But this does not mean that at all times She will be the same size or same strength viz. a viz. the world. Before Christ left His Apostles to ascend to the Father, He promised to send the Paraclete, but He had already predicted that when He came back on earth for the general judgment that faith would be almost non-existent. Thus, while the Church will still be His Bride, She, in all likelihood will consist of but a remnant, just as with the pre-Church of the Old Testament, the faithful Jews were but a small remnant. When He comes at the end of the world, Antichrist will have been reigning with his horrible persecution of the Church, having made his appearance amidst the great apostasy spoken of by Saint Paul.

Only one generation ago vocations were still rising and the Church in America was growing in leaps and bounds, yet look at the Church here now, parishes are closing and the seminaries are mostly empty. Yet the Church exists, still with Her four marks and three powers: The Church is One, Holy, Catholic and Apostolic united under the Pontiff and She exists to govern, to teach, and to sanctify. No matter how She is persecuted or how many imprudent decisions Her hierarchy may effect, She will always be here as sign and the only means of salvation for men. This is indefectibility, indestructible, but not free from the dangers of the world.

Infallibility is that quality in the Church by which it is preserved from error in matters of faith and morals. This incapability to err is a special gift of the Holy Spirit Who resides in the Church. Infallibility does not mean that the Church defines new revelations but that it interprets the deposit of faith in the light of new matters that arise in every generation. Infallibility is necessary so that the faithful may be assured of the validity of their beliefs. The doctrine of infallibility was defined by Vatican Council I and promulgated on July 18, 1870.  This was not a new doctrine, because there can be no such thing. It had always been implicitly believed and taught, but without a formal declaration. Because controversy had arisen on the matter, the time had come for it to be explicitly defined.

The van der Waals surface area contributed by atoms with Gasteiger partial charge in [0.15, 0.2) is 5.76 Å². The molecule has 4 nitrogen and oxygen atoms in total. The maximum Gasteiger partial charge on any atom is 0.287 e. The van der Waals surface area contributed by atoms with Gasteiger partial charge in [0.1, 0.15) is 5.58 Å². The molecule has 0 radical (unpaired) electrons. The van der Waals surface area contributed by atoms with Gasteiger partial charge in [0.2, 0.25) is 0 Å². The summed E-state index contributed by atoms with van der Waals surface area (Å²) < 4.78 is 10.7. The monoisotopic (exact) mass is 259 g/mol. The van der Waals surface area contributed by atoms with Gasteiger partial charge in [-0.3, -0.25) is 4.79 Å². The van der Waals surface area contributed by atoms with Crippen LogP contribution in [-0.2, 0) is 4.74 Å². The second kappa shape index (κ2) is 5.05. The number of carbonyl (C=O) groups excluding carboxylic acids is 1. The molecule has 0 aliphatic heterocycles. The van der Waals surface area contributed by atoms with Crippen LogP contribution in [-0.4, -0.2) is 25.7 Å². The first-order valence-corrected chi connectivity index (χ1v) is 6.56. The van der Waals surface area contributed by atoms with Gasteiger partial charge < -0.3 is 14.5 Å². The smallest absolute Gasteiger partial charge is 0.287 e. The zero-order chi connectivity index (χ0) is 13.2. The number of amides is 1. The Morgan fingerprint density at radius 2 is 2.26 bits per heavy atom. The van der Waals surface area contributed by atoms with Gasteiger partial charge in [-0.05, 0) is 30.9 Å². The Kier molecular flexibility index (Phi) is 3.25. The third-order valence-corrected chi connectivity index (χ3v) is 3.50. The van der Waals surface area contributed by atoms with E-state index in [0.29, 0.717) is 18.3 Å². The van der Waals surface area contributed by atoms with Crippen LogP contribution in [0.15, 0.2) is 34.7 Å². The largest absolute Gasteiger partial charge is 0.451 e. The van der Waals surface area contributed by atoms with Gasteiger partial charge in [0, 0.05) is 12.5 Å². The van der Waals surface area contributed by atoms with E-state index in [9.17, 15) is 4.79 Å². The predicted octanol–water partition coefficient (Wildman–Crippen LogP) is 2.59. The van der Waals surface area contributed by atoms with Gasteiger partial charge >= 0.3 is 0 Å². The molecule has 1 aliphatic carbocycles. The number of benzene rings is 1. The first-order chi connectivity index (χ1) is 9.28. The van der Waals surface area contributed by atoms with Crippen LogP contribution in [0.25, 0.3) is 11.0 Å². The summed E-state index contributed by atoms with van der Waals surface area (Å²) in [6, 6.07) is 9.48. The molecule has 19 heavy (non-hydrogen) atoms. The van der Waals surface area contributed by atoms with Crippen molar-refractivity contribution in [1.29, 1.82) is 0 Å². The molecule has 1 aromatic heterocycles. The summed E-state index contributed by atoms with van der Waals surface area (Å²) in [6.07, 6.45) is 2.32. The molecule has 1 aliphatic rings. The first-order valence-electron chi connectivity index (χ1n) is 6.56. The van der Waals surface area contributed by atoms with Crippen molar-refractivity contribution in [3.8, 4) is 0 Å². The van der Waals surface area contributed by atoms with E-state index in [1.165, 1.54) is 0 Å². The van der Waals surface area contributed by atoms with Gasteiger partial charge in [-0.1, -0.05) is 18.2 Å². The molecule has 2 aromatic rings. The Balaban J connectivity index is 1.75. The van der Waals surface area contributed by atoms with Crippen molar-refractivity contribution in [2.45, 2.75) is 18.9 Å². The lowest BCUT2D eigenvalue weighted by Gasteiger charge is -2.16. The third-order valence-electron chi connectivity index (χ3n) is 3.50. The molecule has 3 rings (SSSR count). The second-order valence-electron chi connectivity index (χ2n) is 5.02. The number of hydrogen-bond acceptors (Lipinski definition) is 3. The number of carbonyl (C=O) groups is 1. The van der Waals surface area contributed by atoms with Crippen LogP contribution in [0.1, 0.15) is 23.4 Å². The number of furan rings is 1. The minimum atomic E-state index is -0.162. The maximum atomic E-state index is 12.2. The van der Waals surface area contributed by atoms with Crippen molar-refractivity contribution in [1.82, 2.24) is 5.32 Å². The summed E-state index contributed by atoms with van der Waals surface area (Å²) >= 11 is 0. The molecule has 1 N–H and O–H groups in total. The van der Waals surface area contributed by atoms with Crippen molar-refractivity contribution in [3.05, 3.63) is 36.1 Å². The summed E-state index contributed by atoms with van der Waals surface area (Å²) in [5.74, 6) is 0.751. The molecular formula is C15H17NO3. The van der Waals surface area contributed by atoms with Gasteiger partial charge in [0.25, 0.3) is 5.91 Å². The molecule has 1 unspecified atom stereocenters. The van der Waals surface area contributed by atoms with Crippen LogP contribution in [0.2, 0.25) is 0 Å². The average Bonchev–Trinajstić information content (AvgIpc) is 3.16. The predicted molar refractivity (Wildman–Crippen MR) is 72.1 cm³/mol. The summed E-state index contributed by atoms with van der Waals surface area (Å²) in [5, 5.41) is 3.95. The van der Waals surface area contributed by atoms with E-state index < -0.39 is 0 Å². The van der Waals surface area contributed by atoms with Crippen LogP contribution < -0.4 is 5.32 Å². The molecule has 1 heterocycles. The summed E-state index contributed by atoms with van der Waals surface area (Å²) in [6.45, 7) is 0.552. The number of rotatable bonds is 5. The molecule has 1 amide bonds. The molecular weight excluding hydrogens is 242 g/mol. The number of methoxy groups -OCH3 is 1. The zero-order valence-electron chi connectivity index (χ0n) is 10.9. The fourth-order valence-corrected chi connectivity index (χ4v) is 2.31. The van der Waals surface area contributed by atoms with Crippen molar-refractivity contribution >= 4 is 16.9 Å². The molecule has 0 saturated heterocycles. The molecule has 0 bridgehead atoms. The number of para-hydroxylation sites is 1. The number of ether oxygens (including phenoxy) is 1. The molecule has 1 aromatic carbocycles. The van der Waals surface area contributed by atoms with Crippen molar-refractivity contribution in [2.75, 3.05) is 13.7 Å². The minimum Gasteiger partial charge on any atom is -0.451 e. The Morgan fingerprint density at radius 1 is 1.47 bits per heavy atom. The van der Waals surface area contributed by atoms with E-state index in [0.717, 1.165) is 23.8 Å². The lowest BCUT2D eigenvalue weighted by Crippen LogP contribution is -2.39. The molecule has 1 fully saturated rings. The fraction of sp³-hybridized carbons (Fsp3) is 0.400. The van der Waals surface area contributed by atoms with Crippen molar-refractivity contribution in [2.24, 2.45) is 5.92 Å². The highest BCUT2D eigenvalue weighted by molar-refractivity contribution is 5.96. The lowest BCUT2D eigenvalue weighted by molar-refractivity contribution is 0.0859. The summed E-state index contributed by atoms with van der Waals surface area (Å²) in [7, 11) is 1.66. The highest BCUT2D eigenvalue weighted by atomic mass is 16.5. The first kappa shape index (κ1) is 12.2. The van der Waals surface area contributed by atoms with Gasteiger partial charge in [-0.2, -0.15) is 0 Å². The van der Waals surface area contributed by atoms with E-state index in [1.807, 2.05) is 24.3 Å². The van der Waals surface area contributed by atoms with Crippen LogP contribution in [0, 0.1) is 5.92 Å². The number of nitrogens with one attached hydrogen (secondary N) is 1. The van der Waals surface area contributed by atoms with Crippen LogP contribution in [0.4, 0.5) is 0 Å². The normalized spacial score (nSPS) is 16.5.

The decree defined infallibility in three areas:

1. In the Pope. When the Pope speaks ex  cathedra, i.e., in virtue of his office and apostolic authority, on a matter of faith and morals. Papal infallibility does not extend to Church policy, discipline or the Pope's private opinions.

2. In an ecumenical council [a council of all the bishops in union with the Pope]. The pronouncements of this kind of council on faith and morals when issued with the approval and by the authority of the Pope are infallible. Note, the guarantee does not apply to faulty translations and misinformation by those with an agenda who attempt to impose it on the whole Church through deception, just as there is no guarantee with faulty translations and error-ridden interpretation of Scripture by those with a similar aim.